There isn’t anything more eye opening and humorous than watching an out of touch, technologically incompetent organization try to justify their bassakwards beliefs and rules. Today’s fine example comes from the Boy Scouts of America. While everything for the nature-loving type is all well and swell, when it comes to electronics as a whole, they’re about as retarded as it gets.
Exhibit A: In a recent publication of “Scouting Magazine”, (the official magazine of the Boy Scouts), the braniacs behind the article recommend parents not play burnt discs (legal or not) because it could confuse children and comes out and calls innovative bands like Radiohead “a problem”.
Clearly, this is an organization that knows what they’re talking about… –>
So how can Scouters teach ethical behavior related to music downloading? One way: Set a good example. When you haul around Scouts in your car, for example, only play CDs that you’ve purchased. If you play CDs that you’ve burned—even if they’re legal—your Scouts may not recognize the difference between those and the pirated CDs friends have given them.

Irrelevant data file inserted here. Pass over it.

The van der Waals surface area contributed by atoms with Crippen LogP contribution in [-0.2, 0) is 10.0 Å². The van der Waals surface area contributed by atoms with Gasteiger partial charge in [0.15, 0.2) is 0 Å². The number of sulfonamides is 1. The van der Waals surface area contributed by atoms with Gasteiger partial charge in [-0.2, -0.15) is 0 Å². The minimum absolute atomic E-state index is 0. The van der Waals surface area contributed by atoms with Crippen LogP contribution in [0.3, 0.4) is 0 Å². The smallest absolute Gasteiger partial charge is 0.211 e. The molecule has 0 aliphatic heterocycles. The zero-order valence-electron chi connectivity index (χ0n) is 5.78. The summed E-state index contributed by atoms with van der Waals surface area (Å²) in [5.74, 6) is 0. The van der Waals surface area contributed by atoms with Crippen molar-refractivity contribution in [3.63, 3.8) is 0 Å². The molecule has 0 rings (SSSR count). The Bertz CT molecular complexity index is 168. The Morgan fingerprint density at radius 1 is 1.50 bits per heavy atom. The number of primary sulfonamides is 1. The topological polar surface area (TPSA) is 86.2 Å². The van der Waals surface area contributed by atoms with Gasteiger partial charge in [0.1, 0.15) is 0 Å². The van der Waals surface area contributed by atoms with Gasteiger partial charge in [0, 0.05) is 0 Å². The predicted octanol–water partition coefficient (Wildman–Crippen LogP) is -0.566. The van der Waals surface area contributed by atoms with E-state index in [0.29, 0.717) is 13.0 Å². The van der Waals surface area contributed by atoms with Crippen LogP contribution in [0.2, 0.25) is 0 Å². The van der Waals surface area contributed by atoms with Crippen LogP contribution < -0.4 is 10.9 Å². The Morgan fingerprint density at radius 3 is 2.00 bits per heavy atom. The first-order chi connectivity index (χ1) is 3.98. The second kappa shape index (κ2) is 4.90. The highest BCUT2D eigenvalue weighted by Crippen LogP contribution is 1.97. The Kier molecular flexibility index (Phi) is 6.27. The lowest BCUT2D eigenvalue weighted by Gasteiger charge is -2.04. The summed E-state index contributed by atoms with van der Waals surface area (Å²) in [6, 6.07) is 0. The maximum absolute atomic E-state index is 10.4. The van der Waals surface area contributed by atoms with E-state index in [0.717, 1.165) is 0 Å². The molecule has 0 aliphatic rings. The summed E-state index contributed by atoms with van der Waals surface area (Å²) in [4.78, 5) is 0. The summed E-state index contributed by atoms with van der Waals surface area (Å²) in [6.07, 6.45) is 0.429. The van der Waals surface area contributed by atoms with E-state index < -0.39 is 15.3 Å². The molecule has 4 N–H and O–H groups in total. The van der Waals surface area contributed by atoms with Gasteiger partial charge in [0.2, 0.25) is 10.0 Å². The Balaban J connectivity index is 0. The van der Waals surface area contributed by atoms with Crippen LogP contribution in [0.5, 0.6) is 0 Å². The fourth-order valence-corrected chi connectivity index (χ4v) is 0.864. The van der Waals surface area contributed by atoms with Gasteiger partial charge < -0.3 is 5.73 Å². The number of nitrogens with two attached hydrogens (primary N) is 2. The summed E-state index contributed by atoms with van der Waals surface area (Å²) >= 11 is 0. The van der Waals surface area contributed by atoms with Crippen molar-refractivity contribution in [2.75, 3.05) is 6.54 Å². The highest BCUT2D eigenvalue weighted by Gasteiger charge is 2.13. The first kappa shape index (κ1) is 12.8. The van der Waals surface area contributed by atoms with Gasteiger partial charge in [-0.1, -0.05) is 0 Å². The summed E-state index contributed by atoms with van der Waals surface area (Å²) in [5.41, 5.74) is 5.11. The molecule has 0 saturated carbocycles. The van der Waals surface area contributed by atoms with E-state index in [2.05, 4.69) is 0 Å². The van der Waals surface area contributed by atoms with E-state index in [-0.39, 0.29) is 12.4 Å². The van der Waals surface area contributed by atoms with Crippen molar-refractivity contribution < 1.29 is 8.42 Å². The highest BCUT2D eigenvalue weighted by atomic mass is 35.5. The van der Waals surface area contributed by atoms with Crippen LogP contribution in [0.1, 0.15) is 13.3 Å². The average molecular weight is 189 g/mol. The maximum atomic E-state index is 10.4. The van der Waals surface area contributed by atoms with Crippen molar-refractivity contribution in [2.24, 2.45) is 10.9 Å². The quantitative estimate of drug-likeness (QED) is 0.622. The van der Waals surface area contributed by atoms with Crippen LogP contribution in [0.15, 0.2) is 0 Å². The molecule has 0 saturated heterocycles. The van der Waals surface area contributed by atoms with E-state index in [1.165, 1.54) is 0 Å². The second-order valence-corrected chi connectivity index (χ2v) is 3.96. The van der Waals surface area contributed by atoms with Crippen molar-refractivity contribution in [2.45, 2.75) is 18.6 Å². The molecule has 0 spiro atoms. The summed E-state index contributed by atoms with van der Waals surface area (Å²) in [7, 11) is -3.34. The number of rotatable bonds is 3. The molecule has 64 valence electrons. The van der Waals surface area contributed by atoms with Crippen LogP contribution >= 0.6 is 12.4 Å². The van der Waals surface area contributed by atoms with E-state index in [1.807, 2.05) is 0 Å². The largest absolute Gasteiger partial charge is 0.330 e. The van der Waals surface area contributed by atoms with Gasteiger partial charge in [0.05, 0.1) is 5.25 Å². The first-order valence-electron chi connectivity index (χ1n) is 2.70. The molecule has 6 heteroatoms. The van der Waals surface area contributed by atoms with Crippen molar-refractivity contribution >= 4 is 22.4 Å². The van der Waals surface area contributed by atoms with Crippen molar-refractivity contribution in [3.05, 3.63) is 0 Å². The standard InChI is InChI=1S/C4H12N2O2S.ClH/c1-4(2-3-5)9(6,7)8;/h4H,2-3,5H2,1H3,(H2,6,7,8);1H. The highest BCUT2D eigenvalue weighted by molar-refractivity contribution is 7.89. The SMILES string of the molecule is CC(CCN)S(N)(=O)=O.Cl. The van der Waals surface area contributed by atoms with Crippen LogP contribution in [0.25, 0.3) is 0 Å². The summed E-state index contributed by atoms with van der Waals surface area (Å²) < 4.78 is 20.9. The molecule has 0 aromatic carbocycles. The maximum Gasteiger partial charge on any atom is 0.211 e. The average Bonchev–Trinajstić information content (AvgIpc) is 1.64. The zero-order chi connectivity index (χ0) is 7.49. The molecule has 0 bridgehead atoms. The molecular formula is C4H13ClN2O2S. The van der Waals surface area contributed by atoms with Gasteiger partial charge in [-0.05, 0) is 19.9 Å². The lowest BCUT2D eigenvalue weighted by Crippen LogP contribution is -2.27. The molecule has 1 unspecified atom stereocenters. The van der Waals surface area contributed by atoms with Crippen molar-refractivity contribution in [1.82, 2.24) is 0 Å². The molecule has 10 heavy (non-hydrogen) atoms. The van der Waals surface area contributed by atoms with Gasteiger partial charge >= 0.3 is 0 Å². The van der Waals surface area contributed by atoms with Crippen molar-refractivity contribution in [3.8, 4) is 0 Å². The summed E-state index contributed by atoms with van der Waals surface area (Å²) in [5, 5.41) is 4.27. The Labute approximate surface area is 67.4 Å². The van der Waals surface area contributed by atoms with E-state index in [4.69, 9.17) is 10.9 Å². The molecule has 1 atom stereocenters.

Part of the problem, ["longtime Scouter" Dr. Tony] Aretz says, lies in the Internet’s free-for-all nature, where users get all sorts of content free—even information from newspapers that they would have to pay for in the real world. Bands like Radiohead have further complicated the situation by giving their music away or offering it on a “pay what you want” basis.
Basically, the Boy Scouts (at least the magazine) are against digital music. If you buy music online, putting it on disc is the only way you can carry it with you if you don’t do the whole mp3 player thing. If this is the type of “reporting” and outlook we can expect from the Boy Scout organization, we can pretty much write them off as dead.
Digital is increasing everywhere you look. Coming out and incorrectly stating that legally purchased content shouldn’t be used as to “prevent confusion” or that it is “a problem” is the most ridiculous thing I’ve seen yet. Agree?